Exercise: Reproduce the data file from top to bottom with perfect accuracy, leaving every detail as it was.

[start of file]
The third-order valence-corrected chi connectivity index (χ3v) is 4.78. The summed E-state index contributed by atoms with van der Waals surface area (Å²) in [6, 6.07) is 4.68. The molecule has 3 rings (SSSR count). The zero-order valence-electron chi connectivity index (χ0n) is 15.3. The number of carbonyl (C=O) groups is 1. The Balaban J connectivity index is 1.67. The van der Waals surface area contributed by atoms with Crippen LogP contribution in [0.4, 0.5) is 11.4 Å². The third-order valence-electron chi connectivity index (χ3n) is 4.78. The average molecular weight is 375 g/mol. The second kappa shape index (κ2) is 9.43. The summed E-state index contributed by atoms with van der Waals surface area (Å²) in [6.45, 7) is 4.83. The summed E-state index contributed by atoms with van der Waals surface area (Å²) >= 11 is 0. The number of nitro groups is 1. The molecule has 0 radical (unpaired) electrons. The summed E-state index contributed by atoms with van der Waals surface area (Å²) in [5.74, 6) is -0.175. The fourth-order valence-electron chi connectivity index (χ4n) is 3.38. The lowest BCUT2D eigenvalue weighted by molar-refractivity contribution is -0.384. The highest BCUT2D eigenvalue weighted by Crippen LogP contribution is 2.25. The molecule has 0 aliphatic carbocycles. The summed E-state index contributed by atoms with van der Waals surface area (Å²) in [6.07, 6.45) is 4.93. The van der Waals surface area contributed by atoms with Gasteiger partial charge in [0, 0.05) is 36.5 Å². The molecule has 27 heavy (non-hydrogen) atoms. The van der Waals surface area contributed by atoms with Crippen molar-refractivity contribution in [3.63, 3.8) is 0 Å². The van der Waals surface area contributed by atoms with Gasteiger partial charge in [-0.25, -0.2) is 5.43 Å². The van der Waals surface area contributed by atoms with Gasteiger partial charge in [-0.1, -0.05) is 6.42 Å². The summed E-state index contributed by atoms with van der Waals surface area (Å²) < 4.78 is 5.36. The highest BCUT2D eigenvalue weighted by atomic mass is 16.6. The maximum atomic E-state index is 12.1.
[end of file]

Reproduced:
The third-order valence-corrected chi connectivity index (χ3v) is 4.78. The summed E-state index contributed by atoms with van der Waals surface area (Å²) in [6, 6.07) is 4.68. The molecule has 3 rings (SSSR count). The zero-order valence-electron chi connectivity index (χ0n) is 15.3. The number of carbonyl (C=O) groups is 1. The Balaban J connectivity index is 1.67. The van der Waals surface area contributed by atoms with Crippen LogP contribution in [0.4, 0.5) is 11.4 Å². The third-order valence-electron chi connectivity index (χ3n) is 4.78. The average molecular weight is 375 g/mol. The second kappa shape index (κ2) is 9.43. The summed E-state index contributed by atoms with van der Waals surface area (Å²) in [6.45, 7) is 4.83. The summed E-state index contributed by atoms with van der Waals surface area (Å²) >= 11 is 0. The number of nitro groups is 1. The molecule has 0 radical (unpaired) electrons. The summed E-state index contributed by atoms with van der Waals surface area (Å²) in [5.74, 6) is -0.175. The fourth-order valence-electron chi connectivity index (χ4n) is 3.38. The lowest BCUT2D eigenvalue weighted by molar-refractivity contribution is -0.384. The highest BCUT2D eigenvalue weighted by Crippen LogP contribution is 2.25. The molecule has 0 aliphatic carbocycles. The summed E-state index contributed by atoms with van der Waals surface area (Å²) in [6.07, 6.45) is 4.93. The van der Waals surface area contributed by atoms with Gasteiger partial charge in [0, 0.05) is 36.5 Å². The molecule has 27 heavy (non-hydrogen) atoms. The van der Waals surface area contributed by atoms with Crippen molar-refractivity contribution in [3.63, 3.8) is 0 Å². The van der Waals surface area contributed by atoms with Gasteiger partial charge in [-0.25, -0.2) is 5.43 Å². The van der Waals surface area contributed by atoms with Gasteiger partial charge in [-0.1, -0.05) is 6.42 Å². The summed E-state index contributed by atoms with van der Waals surface area (Å²) < 4.78 is 5.36. The highest BCUT2D eigenvalue weighted by atomic mass is 16.6. The maximum atomic E-state index is 12.1.